“Albert Einstein worked out the General Theory of Relativity: he stated that we don’t live in a three dimensional world but a four dimensional world where time is the fourth dimension. He worked out the theory not in a three dimensional grid but a four-dimensional one. That four-dimension world is referred to as space-time. If we stick to this formalism we arrive at an understanding of the universe that is confirmed by experiments all the time (even gravitational waves). For this reason then, it must be true that we indeed live in 4-dimensions and not three.
Now, this grid can be stretched and squeezed, and time is not an absolute quantity but a relative one. Mass distorts space-time. This four-dimensional grid can be warped by mass. We have a hard time picturing this.
Let me try explaining it a different way. Let’s imagine that space-time is represented by the surface of a trampoline. If you place a bowling ball in the middle of the trampoline, you distort the surface of the trampoline — just like mass would distort space-time around it (see link). Now, if you throw marbles on the trampoline, the marbles tend to approach the bowling ball because they sense that the surface of the trampoline is warped, not flat anymore.
Same thing happens with space-time. The core of Einstein’s general theory of relativity can be summarized by a simple quote from John Wheeler: “Mass tells space-time how to curve, and space-time tells mass how to move.” This means that as you approach a Black Hole, the Black Hole is able to distort space-time around it to a significant degree, and one of the many effects is that time would not flow normally as you approach this mass. Interstellar the movie that came out a few years ago, played with this notion.
So — if the bowling ball for some reason shakes, then it will generates ripples on the surface of the trampoline that propagate away from the source. These would be the gravitational waves. In space-time, if a massive system undergoes a cataclysmic event, this event would generate GWs that would propagate throughout the universe. The passage of a GW would then change the position of objects relative to each other and that’s what LIGO and Virgo measure.”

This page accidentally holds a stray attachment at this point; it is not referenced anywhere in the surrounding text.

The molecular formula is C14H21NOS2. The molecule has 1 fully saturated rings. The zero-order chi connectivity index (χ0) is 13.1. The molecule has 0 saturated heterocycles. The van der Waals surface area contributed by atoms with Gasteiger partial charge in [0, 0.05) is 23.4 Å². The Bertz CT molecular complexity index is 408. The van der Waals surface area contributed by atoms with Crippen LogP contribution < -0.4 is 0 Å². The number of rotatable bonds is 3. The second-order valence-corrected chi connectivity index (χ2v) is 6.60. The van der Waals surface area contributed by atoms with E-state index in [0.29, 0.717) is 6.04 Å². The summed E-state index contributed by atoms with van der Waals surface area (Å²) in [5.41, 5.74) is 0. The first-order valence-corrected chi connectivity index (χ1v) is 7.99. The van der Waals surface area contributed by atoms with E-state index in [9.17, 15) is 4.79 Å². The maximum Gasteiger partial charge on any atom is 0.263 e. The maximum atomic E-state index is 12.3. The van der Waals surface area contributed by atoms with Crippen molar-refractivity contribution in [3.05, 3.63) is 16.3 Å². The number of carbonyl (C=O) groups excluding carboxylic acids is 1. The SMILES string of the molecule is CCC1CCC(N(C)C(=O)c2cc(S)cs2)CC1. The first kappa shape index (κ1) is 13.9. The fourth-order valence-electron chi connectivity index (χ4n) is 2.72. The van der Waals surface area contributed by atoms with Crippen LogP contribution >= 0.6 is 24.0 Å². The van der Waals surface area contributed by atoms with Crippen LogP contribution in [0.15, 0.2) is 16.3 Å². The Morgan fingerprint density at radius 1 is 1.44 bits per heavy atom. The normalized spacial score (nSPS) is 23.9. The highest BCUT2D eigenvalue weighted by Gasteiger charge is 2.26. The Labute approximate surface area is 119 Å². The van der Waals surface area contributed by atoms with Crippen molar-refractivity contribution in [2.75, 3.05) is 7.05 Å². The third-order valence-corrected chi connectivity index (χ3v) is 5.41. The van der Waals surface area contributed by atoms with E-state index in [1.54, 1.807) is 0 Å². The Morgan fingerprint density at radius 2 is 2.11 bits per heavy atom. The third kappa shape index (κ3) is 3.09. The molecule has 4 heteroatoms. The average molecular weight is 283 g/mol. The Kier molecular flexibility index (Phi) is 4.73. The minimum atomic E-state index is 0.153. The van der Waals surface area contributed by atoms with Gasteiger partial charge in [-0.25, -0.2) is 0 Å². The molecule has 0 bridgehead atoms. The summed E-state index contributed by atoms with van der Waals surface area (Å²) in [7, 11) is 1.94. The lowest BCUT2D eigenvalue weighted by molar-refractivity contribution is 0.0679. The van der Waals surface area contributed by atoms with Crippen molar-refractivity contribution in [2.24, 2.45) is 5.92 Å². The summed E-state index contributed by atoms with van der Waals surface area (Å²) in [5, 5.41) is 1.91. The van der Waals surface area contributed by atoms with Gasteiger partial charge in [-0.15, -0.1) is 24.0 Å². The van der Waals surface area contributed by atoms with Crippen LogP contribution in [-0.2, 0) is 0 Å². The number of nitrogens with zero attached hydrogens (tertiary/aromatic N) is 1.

At the end of the interview, Dr. Matone mentioned:
“Just recently the Pope had a video conference with the crew of the International Space Station. The US astronaut and mission commander Randy Bresnik was quoted as saying: “What gives me the greatest joy is to look outside every day and see God’s creation – maybe a little bit from his perspective.” I feel the same way. To be aware that out there there are these bizarre objects such as Black Holes with the ability to manipulate the flow of time (among many other effects) and to fully realize that this is real and not science fiction. I find this jaw-dropping. I continue to marvel, I feel very small, I am humbled.”
About Dr. Luca Matone:
Dr. Luca Matone is part of the LIGO Scientific Collaboration – a group of more than 1000 scientists worldwide who have joined together in the search for gravitational waves. On February 11, 2016, the LIGO collaboration, in partnership with its European counterpart Virgo, announced their success in making the first direct gravitational wave observation on September 14, 2015. This observation consisted of a gravitational-wave signal produced by a cataclysmic event involving the merger of a pair of black holes more than a billion light-years away.
Dr Matone first began working on gravitational wave research as a student. He is a native of Rome, Italy, and began his research in Italy with the Virgo collaboration. He earned a master’s degree in physics at the University of Rome ‘Tor Vergata’ and continued with physics studies in France, also with the Virgo collaboration, earning a PhD in physics at the Universitè de Paris XI. This eventually led Dr. Matone to the California Institute of Technology (Caltech) where he joined the LIGO commissioning team.
Dr. Matone currently holds a research position at Columbia University; he has taught at Fordham University, and is teaching at Regis High School in New York City. He is the author of more than 100 scientific publications, and focuses on public outreach and mentoring students in their scientific research.
GW170817 Press Release – Laser Interferometer Gravitational-Wave Observatory (LIGO)
Multi-messenger Observations of a Binary Neutron Star Merger -The Astrophysical Journal Letters
GW170817: Observation of Gravitational Waves from a Binary Neutron Star Inspiral – Physical Review Letters
LIGO Detects Fierce Collision of Neutron Stars for the First Time – The New York Times
LIGO and Virgo make first detection of gravitational waves produced by colliding neutron stars – MIT News
MSU contributes to merging neutron star discovery – MSU College of Natural Science
INTEGRAL sees Blast Travelling with Gravitational Waves – ESA Science
I would also like to thank Dr. Brenda Frye for consulting with me on this article.